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Highlights from in and around the world of Texas politics

April 5, 2017

AUSTIN, Texas (AP) — Texas lawmakers are pushing for tougher sexual assault reporting requirements on college campuses in response to the ongoing investigations into Baylor University’s handling of sexual assault allegations involving its football program.

The Legislature convenes every other year and is in session for the first time since the Baylor scandal blew up and led to the firing last year of its successful football coach, Art Briles, and the resignation of its president, Ken Starr.

The nation’s largest Baptist university is facing federal lawsuits from more than a dozen women who contend that school officials ignored or suppressed their sexual assault claims and fostered a culture of rape within the football program.

Lawmakers have reacted by proposing bills that would require school employees and student leaders to immediately relay reports of assaults to the school’s investigations office or face possible criminal charges or expulsion, bar schools from using student conduct code violations to intimidate victims and witnesses, and make it easier to report assaults anonymously and online.

“It’s time we changed the culture on college campuses,” said state Sen. Joan Huffman a former prosecutor and judge from Houston. “Texas must lead the way on this issue.”

Last month, the University of Texas released the results of a student survey that found that nearly 15 percent of female undergraduates at the 50,000-student campus said they had been raped. Twenty-eight percent said they had been subjected to unwanted sexual touching.

But it’s the ongoing scandal at Baylor, including the accusations of a cover-up, that initially pushed lawmakers to act.

“We have cultural problem on a lot of campuses, but there’s no question watching what was coming out of Baylor highlighted this for me,” said state Sen. Kirk Watson, a Baylor graduate who maintains deep ties to the school.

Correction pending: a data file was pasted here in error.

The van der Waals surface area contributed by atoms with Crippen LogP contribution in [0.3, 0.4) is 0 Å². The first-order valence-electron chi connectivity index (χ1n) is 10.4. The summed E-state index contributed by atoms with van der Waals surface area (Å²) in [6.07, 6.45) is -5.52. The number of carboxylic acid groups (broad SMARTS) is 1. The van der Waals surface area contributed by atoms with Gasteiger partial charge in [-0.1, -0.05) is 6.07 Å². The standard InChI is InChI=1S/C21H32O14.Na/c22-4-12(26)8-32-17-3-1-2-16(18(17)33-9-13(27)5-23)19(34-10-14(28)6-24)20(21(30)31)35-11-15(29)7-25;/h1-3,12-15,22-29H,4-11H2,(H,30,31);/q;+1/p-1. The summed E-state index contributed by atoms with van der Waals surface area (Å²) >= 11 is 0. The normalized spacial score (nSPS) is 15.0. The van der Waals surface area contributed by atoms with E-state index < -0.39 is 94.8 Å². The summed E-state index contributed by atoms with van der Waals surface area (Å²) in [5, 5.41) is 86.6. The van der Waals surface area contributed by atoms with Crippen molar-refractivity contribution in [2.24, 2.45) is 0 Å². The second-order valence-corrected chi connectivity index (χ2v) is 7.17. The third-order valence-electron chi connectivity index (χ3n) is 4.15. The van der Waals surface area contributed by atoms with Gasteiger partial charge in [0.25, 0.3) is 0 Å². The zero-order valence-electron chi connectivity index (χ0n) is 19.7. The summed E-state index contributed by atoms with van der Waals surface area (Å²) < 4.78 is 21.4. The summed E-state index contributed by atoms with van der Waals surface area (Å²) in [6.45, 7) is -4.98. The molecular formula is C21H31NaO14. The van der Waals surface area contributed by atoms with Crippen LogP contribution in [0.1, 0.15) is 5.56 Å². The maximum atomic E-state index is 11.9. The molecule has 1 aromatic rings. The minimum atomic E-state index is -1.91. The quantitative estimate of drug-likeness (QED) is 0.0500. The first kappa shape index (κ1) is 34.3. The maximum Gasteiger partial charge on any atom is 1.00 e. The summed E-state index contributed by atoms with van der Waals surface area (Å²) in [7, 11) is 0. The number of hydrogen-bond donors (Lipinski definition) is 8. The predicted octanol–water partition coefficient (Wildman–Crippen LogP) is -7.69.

“I love Baylor University, a lot. But I have been extra disappointed and very sad about all that has gone on, and frankly, in the efforts that Baylor has made, or not made, to restore confidence,” he said.



Texas is considering asking drivers to help it clear its huge backlog of untested rape kits, a novel approach that has been well received by cost-conscious Republican lawmakers and one that other states might consider.

The Republican-controlled Texas House on Wednesday gave tentative approval to the bill, which would ask drivers renewing their licenses to donate $1 or more to help test the thousands of rape kits awaiting analysis. It would still need the state Senate’s approval and Republican Gov. Greg Abbott’s signature to become law, but it hasn’t encountered any resistance thus far.

Victim rights groups say it appears to be unprecedented, though New Mexico may enact a law this week that would allow people to donate part of their tax returns to help clear its backlog.

Budget officials estimate that the Texas bill would raise about $1 million in donations. Its sponsor, Democratic state Rep. Victoria Neave, described it as something of an imperfect solution at a time when Republican-controlled Legislature is trying to cut billions of dollars in spending amid a budget crunch.

“Frankly, I believe that our state should be fully funding this,” Neave said. “But I wanted to come up with a creative solution to generate revenue to help end the backlog.”



Another all-night debate over a new Texas budget is likely to begin in the House on Thursday. The Senate is also back in.



“How did you hatch this idea? ...I would like to peck at it a little bit.” Sen. Bob Hall, R-Edgewood, on a Senate bill that bar cities from placing certain limits on owning chickens in residential areas.

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